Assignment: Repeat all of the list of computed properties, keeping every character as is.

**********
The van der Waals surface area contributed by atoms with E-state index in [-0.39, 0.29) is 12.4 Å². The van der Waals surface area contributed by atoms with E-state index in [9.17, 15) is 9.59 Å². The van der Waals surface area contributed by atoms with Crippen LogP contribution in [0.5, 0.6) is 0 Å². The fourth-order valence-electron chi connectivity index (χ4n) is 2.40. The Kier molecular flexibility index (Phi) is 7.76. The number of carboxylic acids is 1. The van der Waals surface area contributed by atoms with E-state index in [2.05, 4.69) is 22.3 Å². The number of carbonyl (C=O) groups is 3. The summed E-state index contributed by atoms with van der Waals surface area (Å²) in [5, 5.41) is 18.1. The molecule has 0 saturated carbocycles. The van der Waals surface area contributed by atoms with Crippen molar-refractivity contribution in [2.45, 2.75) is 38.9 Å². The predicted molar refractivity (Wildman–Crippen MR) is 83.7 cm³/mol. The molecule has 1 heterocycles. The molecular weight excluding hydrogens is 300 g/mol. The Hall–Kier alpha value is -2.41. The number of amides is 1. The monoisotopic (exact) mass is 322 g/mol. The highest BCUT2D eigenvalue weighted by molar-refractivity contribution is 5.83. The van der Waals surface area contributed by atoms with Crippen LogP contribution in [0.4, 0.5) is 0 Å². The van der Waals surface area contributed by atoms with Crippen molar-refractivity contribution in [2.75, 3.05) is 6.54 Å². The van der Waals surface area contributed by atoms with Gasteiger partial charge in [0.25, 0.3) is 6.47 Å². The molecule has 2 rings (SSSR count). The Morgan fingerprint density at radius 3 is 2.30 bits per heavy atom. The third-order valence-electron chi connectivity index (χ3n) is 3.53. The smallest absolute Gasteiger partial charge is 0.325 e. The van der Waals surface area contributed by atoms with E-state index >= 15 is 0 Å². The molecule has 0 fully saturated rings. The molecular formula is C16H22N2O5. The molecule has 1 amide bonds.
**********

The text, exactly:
The van der Waals surface area contributed by atoms with E-state index in [-0.39, 0.29) is 12.4 Å². The van der Waals surface area contributed by atoms with E-state index in [9.17, 15) is 9.59 Å². The van der Waals surface area contributed by atoms with Crippen LogP contribution in [0.5, 0.6) is 0 Å². The fourth-order valence-electron chi connectivity index (χ4n) is 2.40. The Kier molecular flexibility index (Phi) is 7.76. The number of carboxylic acids is 1. The van der Waals surface area contributed by atoms with E-state index in [2.05, 4.69) is 22.3 Å². The number of carbonyl (C=O) groups is 3. The summed E-state index contributed by atoms with van der Waals surface area (Å²) in [5, 5.41) is 18.1. The molecule has 0 saturated carbocycles. The van der Waals surface area contributed by atoms with Crippen molar-refractivity contribution in [2.45, 2.75) is 38.9 Å². The predicted molar refractivity (Wildman–Crippen MR) is 83.7 cm³/mol. The molecule has 1 heterocycles. The molecular weight excluding hydrogens is 300 g/mol. The Hall–Kier alpha value is -2.41. The number of amides is 1. The monoisotopic (exact) mass is 322 g/mol. The highest BCUT2D eigenvalue weighted by molar-refractivity contribution is 5.83. The van der Waals surface area contributed by atoms with Crippen LogP contribution in [0.4, 0.5) is 0 Å². The van der Waals surface area contributed by atoms with Crippen molar-refractivity contribution in [2.75, 3.05) is 6.54 Å². The van der Waals surface area contributed by atoms with Gasteiger partial charge in [0.25, 0.3) is 6.47 Å². The molecule has 2 rings (SSSR count). The Morgan fingerprint density at radius 3 is 2.30 bits per heavy atom. The third-order valence-electron chi connectivity index (χ3n) is 3.53. The smallest absolute Gasteiger partial charge is 0.325 e. The van der Waals surface area contributed by atoms with E-state index >= 15 is 0 Å². The molecule has 0 fully saturated rings. The molecular formula is C16H22N2O5. The molecule has 1 amide bonds.